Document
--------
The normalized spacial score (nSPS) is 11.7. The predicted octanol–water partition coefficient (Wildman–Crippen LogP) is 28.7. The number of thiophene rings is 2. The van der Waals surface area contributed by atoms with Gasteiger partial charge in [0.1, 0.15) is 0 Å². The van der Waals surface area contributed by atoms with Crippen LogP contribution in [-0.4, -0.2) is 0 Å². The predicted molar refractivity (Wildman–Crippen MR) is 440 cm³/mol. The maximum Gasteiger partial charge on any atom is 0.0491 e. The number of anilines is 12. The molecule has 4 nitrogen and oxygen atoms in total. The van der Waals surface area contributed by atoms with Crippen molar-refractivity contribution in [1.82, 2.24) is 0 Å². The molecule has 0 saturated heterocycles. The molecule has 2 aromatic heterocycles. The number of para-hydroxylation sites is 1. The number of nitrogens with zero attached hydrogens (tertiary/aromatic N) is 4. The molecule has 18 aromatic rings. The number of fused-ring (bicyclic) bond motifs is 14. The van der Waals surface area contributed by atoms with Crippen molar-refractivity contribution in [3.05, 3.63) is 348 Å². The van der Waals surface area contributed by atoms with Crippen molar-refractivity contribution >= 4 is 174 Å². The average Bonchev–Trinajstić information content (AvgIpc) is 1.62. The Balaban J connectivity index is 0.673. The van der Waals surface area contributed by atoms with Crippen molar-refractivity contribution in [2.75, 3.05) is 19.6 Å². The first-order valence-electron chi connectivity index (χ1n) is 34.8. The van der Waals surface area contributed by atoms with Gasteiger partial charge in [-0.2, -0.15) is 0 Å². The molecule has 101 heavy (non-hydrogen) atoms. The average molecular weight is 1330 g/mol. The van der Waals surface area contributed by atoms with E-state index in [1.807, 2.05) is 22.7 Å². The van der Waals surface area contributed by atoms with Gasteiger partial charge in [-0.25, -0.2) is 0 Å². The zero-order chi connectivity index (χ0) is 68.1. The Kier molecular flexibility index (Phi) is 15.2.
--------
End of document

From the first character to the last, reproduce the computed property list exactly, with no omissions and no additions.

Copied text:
The normalized spacial score (nSPS) is 11.7. The predicted octanol–water partition coefficient (Wildman–Crippen LogP) is 28.7. The number of thiophene rings is 2. The van der Waals surface area contributed by atoms with Gasteiger partial charge in [0.1, 0.15) is 0 Å². The van der Waals surface area contributed by atoms with Crippen LogP contribution in [-0.4, -0.2) is 0 Å². The predicted molar refractivity (Wildman–Crippen MR) is 440 cm³/mol. The maximum Gasteiger partial charge on any atom is 0.0491 e. The number of anilines is 12. The molecule has 4 nitrogen and oxygen atoms in total. The van der Waals surface area contributed by atoms with Crippen molar-refractivity contribution in [1.82, 2.24) is 0 Å². The molecule has 0 saturated heterocycles. The molecule has 2 aromatic heterocycles. The number of para-hydroxylation sites is 1. The number of nitrogens with zero attached hydrogens (tertiary/aromatic N) is 4. The molecule has 18 aromatic rings. The number of fused-ring (bicyclic) bond motifs is 14. The van der Waals surface area contributed by atoms with Crippen molar-refractivity contribution in [3.05, 3.63) is 348 Å². The van der Waals surface area contributed by atoms with Crippen molar-refractivity contribution >= 4 is 174 Å². The average Bonchev–Trinajstić information content (AvgIpc) is 1.62. The Balaban J connectivity index is 0.673. The van der Waals surface area contributed by atoms with Crippen molar-refractivity contribution in [2.75, 3.05) is 19.6 Å². The first-order valence-electron chi connectivity index (χ1n) is 34.8. The van der Waals surface area contributed by atoms with Gasteiger partial charge in [-0.2, -0.15) is 0 Å². The molecule has 101 heavy (non-hydrogen) atoms. The average molecular weight is 1330 g/mol. The van der Waals surface area contributed by atoms with E-state index in [1.807, 2.05) is 22.7 Å². The van der Waals surface area contributed by atoms with Gasteiger partial charge in [-0.25, -0.2) is 0 Å². The zero-order chi connectivity index (χ0) is 68.1. The Kier molecular flexibility index (Phi) is 15.2.